Something must be done – Seth Dunn, UK



Something must be done : thoughts from an Englishman

The United Kingdom has begun airstrikes on ISIS positions in Syria, following a tense vote in the Parliament which eventually approved the attacks. Public support for military action had been strong throughout 2015, with 59% of the population in favour of the Royal Air Force carrying out strikes on ISIS in Syria. Spectacular terrorist attacks such as those in Tunisia, Sinaia and Paris, along with a succession of propaganda videos depicting the murder of UK nationals, have made ISIS the most hated enemy of the person on the street. Everything about the organization – its ruthless and barbaric killing of prisoners, extreme application of Islamic law, glorification of violence, abuse of women and annihilation of religious minorities and other sects is in direct conflict with the worldview of almost everyone in my country.

There’s also a sense of fear. Fear that it could be our concerts or cafés or demonstrations or football matches that take the next hit. Nobody in the UK was afraid of Al Qaeda; nobody in London lost sleep over the Taliban. If anything, many people saw military campaigns against them as futile, costly and unwarranted. The war in Afghanistan particularly frustrated the public, as young men came home in body bags from fighting an enemy that had little bearing on our own security. These groups seemed far off and remote. When terror did strike, it was assumed to be an exception, not a new norm. 7/7 set the security services reeling and shocked us all. However, the assumption in the aftermath was that life would return to normal and with time, it did.

After Paris, the dynamic has changed. The desire to see ISIS destroyed is more urgent. The tired rhetoric of ‘’Something must be done’’ is no longer an empty thought in our minds. Closing our eyes or turning away is not seen as a legitimate response.

Something must be done. What that ‘something’ should be is not clear, not even to people who understand the magnitude of the threat ISIS represents. Scrambling the bombers’ communication channels and raining high explosives onto battlefields in Syria and Iraq is certainly a step. But it’s the kind of step which led to anarchy in Libya after the UK’s most recent military project within NATO. Then, too, the perception was that something had to be done, yet little thought was given to the processes that might later need doing. Crippling the government forces and sweeping the rebels to victory felt like a dream come true for policy makers, but soon turned into a nightmare as warring factions began to tear the country apart, creating a paradise for Islamic militant groups, separated from Europe only by the blue of the Mediterranean sea.

Proposals for a similar air campaign, which would have lead to regime change and ultimately plunged Syria into even deeper chaos, were defeated in Parliament only two years ago. A growing discomfort about the effectiveness of such action lead a majority of MPs to cautiously vote no to bombing in support of rebel groups.

But since then, the fractured revolution in Syria has descended into a desperate civil war with no clean parties left on the field. Something should have been done, yet diplomatic and political solutions were left untried. The threat of force was the only tool many countries were willing to use and once it had been decided against, the civilians of Syria were left to their fate.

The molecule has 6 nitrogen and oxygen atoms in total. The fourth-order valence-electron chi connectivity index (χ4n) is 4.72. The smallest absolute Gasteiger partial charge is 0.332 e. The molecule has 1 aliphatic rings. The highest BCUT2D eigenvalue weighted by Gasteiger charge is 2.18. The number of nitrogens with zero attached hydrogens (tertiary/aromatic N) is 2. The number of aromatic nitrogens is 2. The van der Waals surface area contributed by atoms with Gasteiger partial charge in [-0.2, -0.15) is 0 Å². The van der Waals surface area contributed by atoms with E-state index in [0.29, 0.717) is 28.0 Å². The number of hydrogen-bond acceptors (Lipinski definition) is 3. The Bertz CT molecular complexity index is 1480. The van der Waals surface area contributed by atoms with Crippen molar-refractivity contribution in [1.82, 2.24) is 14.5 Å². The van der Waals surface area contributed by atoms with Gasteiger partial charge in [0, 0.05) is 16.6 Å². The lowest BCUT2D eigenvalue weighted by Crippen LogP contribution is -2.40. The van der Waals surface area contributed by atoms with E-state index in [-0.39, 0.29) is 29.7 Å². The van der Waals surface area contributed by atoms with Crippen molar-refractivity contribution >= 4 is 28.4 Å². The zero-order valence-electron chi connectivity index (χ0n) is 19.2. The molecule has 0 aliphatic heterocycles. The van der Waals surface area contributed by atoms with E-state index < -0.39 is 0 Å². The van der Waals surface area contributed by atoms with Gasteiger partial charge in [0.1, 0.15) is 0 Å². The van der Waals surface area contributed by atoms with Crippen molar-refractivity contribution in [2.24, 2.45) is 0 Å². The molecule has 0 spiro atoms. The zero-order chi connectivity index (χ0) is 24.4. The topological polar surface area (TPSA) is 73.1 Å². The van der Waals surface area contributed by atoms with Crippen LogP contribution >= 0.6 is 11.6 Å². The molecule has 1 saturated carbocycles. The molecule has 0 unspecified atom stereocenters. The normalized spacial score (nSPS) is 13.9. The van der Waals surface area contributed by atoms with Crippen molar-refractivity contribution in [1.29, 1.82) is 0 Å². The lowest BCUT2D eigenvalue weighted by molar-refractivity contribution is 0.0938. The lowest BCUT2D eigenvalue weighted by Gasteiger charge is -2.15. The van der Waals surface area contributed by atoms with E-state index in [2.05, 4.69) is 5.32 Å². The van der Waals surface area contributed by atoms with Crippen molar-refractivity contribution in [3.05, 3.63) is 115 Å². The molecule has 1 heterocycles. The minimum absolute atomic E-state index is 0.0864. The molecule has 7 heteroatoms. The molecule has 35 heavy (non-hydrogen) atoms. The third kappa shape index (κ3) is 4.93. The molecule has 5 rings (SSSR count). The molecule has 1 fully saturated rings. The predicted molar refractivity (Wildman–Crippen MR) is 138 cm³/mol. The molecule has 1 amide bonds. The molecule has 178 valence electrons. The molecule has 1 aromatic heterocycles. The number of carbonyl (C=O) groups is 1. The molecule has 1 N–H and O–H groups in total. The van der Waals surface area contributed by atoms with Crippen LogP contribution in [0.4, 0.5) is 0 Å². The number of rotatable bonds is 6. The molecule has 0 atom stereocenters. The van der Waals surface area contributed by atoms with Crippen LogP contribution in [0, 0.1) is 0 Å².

In this writer’s opinion, the ‘something’ that must be done must be new, must be courageous and must not follow the same patterns of bombing or military occupation that have been so counterproductive in the past.

What Syria really needs right now is stability. The countries supporting President Assad, primarily Russia and Iran, must come to the table with the United States and Turkey and create a roadmap for the transition from Assad to another leader within the next few years. This done, the remaining moderate rebels must be brought inside to push ISIS and other extremist groups out of Syrian territory.

Furthermore, the major regional powers must demonstrate their commitment to regional stability by committing their military forces to removing ISIS. British or American soldiers deployed in the Middle East are subject to accusations of Western meddling and crusader attitudes. If the ground and air offensive against ISIS was carried out in the most part by the U.A.E., Saudi Arabia or Qatar, then the situation would be fundamentally different.

Turkey, a major ally of the West, must be taken to task over its lenient border controls, explicit support for Turkmen militia in Syria and implicit support for Jabhat Al Nusra, not to mention its continuous attacks on Kurdish YPG and YPJ militia who are a crucial part of the effort against ISIS. It is unacceptable for a NATO state to use its forces in ways directly counterproductive to what little wider strategy there is to stabilize the Middle East and defeat IS.
These are my thoughts, as an Englishman. There’s an old saying that if you do what you have always done, you will get what you always got. Maybe it is time for politicians, generals and diplomats to try a new approach to problem solving, one based on fearless negotiation and deliberate pressuring of regional powers, rather than the blunt instruments of bombing and boots on the ground.

Leave a Reply

Fill in your details below or click an icon to log in: Logo

You are commenting using your account. Log Out / Change )

Twitter picture

You are commenting using your Twitter account. Log Out / Change )

Facebook photo

You are commenting using your Facebook account. Log Out / Change )

Google+ photo

You are commenting using your Google+ account. Log Out / Change )

Connecting to %s